An amendment to city hall’s code of ethics follows last week’s controversy over anti-Muslim statements by Anjou borough councillor Lynne Shand.
Members of Montreal city council will be forbidden from discriminating on the basis of religion, ethnic origin and other criteria under an amendment to their code of ethics to be adopted next month.
“I invite all elected officials in Montreal to read this new article and make a note of it and to ensure that our public and private interventions, whatever they are, are in agreement with this new article of the code of ethics and conduct,” said Émilie Thuillier, the new executive member responsible for democracy and transparency.
It was the first executive committee meeting for Thuillier, the borough mayor of Ahuntsic-Cartierville, since Mayor Valérie Plante promoted her to the committee in a shuffle Friday.
The amendment, to be submitted to the next city council meeting on April 15, follows last week’s controversy over anti-Muslim statements by Anjou borough councillor Lynne Shand.
However, it was in the works before Shand posted the comments on March 23 accusing Muslims of wanting to “convert the planet to Islam by massive immigration and multiple births” and expressing rage at having been treated by an ophthalmologist who wore a hijab.
In February, Marc Lalonde, the ethic adviser for city council, submitted a report recommending the anti-discrimination clause be added to the code of ethics for councillors.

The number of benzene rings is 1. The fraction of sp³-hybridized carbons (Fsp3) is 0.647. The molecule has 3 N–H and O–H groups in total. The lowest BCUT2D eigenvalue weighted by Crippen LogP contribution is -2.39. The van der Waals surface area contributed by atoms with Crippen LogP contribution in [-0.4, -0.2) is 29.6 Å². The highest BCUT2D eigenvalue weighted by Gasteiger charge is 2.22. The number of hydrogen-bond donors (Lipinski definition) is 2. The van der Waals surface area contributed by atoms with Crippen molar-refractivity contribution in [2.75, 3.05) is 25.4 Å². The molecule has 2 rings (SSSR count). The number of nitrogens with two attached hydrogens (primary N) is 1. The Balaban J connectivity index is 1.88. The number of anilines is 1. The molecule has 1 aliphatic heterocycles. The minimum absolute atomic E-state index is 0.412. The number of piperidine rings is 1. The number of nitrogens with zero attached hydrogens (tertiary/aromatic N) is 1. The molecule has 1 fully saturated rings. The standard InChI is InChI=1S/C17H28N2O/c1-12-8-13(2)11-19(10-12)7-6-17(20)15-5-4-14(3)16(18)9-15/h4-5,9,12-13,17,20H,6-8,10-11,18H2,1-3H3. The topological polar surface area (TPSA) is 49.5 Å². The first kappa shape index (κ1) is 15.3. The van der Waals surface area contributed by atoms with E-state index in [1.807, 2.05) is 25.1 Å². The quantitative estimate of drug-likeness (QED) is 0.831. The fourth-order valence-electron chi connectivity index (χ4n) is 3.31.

Plante promised last week to seek Lalonde’s opinion on how to deal with Shand’s remarks. The speaker of council, Cathy Wong, also announced she was filing a complaint before Quebec’s municipal commission against Shand for the comments, which Wong described as inexcusable.
Anjou Mayor Luis Miranda kicked councillor Shand out of his caucus last Wednesday.
On Tuesday night, Shand attended the borough’s monthly council meeting as an independent, where she apologized for her remarks but refused calls by citizens who attended the meeting to step down.
The new clause, to be adopted by council May 13, stipulates that elected officials must not discriminate “on the basis of race, colour, gender, gender identity or expression, pregnancy, sexual orientation, marital status, age except where provided for by law, religion, political beliefs, language, ethnic or national origin, social condition, disability or the use of a means to overcome this handicap.”
It is based on Section 10 of Quebec’s Charter of Human Rights and Freedoms.